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The 2019 National Preservation Law Conference was held on Tuesday, June 25 in Washington, D.C. The conference is put on by the National Trust for Historic Preservation in partnership with Georgetown University Law Center. This intense one-day summit provided a highly focused look into historic and cultural preservation law, highlighting recent and influential developments in the field. Attendees were able to gain knowledge and skills to effectively advocate and champion key preservation issues. ...
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Preservation Leadership Forum is presenting  a series of posts  by  Sarah Rovang , the 2017 recipient of the H. Allen Brooks Travelling Fellowship from the Society of Architectural Historians. The fellowship allows its recipients—recent graduates with advanced degrees or emerging scholars—to study by travel for one year, providing them with opportunities to see and experience architecture and landscapes firsthand; think about their profession deeply; and acquire knowledge that will be useful for ...
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With contributions from Shaw Sprague and Dan Watts Included in the Tax Cuts and Jobs Act of 2017, Opportunity Zones are perhaps the single largest new federal tax incentive in decades. Designed to spur private investment to revitalize distressed communities, Opportunity Zones have the potential to direct trillions of dollars in deferred capital gains taxes to transform 8,700 distressed census tracts—a prospect at once thrilling and alarming to preservationists and community activists. ...
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By  Beth Mattson-Teig Editor's Note: There are almost 500,000 buildings in the city of Chicago. Nearly two-thirds were built before 1945. For years, an outdated city building code made repair of these buildings more expensive and time consuming than new construction projects. That will change later this year, when a new Chicago Building Code goes into effect. As described below in an article from Urban Land, the new code implements recommendations from the Partnership for Building Reuse ...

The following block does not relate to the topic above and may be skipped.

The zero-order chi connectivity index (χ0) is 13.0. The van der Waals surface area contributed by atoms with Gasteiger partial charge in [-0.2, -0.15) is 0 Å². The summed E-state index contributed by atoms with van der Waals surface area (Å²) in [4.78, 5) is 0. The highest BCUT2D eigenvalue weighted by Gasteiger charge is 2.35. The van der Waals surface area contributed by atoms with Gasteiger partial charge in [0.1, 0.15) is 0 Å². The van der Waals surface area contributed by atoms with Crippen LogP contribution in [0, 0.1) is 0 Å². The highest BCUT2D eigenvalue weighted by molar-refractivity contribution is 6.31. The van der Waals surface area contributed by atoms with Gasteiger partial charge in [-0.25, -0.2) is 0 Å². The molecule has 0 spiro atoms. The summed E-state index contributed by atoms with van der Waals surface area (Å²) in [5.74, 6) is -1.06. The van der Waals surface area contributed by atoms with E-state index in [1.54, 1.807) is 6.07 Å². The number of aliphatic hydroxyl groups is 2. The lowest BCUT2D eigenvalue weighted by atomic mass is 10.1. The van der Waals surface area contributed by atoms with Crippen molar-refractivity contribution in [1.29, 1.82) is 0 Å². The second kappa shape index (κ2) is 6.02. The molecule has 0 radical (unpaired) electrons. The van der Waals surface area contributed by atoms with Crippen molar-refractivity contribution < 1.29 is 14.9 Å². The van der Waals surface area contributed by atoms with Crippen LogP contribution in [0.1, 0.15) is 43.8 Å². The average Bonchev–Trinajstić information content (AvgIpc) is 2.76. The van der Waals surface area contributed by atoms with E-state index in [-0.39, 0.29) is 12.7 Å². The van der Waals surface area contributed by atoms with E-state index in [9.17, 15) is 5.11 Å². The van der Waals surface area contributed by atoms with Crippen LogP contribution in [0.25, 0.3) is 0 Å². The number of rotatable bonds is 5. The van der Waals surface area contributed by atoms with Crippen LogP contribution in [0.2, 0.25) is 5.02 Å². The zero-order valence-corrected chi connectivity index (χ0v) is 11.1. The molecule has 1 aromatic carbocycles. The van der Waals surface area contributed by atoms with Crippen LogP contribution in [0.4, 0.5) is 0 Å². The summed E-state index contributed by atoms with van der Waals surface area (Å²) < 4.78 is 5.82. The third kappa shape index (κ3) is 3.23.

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By Nina Jean Berlingeri   Editor's Note: The National Trust for Historic Preservation’s Trustees Emeritus Award for Historic Site Stewardship recognizes success and innovation in historic preservation, management, and programming at historic sites. Want to submit a nomination for this year’s award? Learn more about the criteria and nomination process   here . Deadline for 2019 is July 1.  The Edward Hopper House Museum and Study Center’s Nighthawks Teen Leadership Program (named after ...
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By Kate Menconeri Imagine visiting Thomas Cole at his house in 1840 and standing eye-to-eye with one of his original paintings such as “The Architect's Dream . ” Cole, who spent years exploring the Catskill landscapes that inspired his art, hung his own paintings, still wet from the studio, on the walls of his home. Patrons and fellow artists traveled from all over just to see the latest work by the artist who would go on to change the face of American painting. It was not until 2016 that the ...